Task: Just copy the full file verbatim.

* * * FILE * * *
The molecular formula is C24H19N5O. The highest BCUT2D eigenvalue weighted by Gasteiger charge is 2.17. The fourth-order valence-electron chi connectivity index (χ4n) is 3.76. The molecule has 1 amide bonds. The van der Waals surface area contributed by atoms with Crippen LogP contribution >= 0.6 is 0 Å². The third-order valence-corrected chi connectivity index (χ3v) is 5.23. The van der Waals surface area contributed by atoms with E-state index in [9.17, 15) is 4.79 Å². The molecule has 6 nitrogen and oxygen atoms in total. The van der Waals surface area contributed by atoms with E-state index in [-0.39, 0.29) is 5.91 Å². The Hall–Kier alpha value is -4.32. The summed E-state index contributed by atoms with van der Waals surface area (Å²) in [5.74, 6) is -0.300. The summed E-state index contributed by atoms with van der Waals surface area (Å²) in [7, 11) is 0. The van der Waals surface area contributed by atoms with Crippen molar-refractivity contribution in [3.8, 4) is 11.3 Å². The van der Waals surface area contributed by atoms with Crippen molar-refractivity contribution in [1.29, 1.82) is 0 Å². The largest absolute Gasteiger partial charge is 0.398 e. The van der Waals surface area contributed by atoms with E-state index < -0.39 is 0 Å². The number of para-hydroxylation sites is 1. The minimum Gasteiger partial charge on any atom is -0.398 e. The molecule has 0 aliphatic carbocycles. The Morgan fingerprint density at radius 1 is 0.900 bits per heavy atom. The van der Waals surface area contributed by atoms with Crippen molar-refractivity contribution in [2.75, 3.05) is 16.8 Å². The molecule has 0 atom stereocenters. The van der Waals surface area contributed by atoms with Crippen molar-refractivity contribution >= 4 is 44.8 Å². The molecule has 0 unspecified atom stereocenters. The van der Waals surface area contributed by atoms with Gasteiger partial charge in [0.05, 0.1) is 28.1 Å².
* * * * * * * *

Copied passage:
The molecular formula is C24H19N5O. The highest BCUT2D eigenvalue weighted by Gasteiger charge is 2.17. The fourth-order valence-electron chi connectivity index (χ4n) is 3.76. The molecule has 1 amide bonds. The van der Waals surface area contributed by atoms with Crippen LogP contribution >= 0.6 is 0 Å². The third-order valence-corrected chi connectivity index (χ3v) is 5.23. The van der Waals surface area contributed by atoms with E-state index in [9.17, 15) is 4.79 Å². The molecule has 6 nitrogen and oxygen atoms in total. The van der Waals surface area contributed by atoms with E-state index in [-0.39, 0.29) is 5.91 Å². The Hall–Kier alpha value is -4.32. The summed E-state index contributed by atoms with van der Waals surface area (Å²) in [5.74, 6) is -0.300. The summed E-state index contributed by atoms with van der Waals surface area (Å²) in [7, 11) is 0. The van der Waals surface area contributed by atoms with Crippen molar-refractivity contribution in [3.8, 4) is 11.3 Å². The van der Waals surface area contributed by atoms with Crippen molar-refractivity contribution in [1.29, 1.82) is 0 Å². The largest absolute Gasteiger partial charge is 0.398 e. The van der Waals surface area contributed by atoms with E-state index < -0.39 is 0 Å². The number of para-hydroxylation sites is 1. The minimum Gasteiger partial charge on any atom is -0.398 e. The molecule has 0 aliphatic carbocycles. The Morgan fingerprint density at radius 1 is 0.900 bits per heavy atom. The van der Waals surface area contributed by atoms with Crippen molar-refractivity contribution in [2.75, 3.05) is 16.8 Å². The molecule has 0 atom stereocenters. The van der Waals surface area contributed by atoms with Crippen molar-refractivity contribution >= 4 is 44.8 Å². The molecule has 0 unspecified atom stereocenters. The van der Waals surface area contributed by atoms with Gasteiger partial charge in [0.05, 0.1) is 28.1 Å².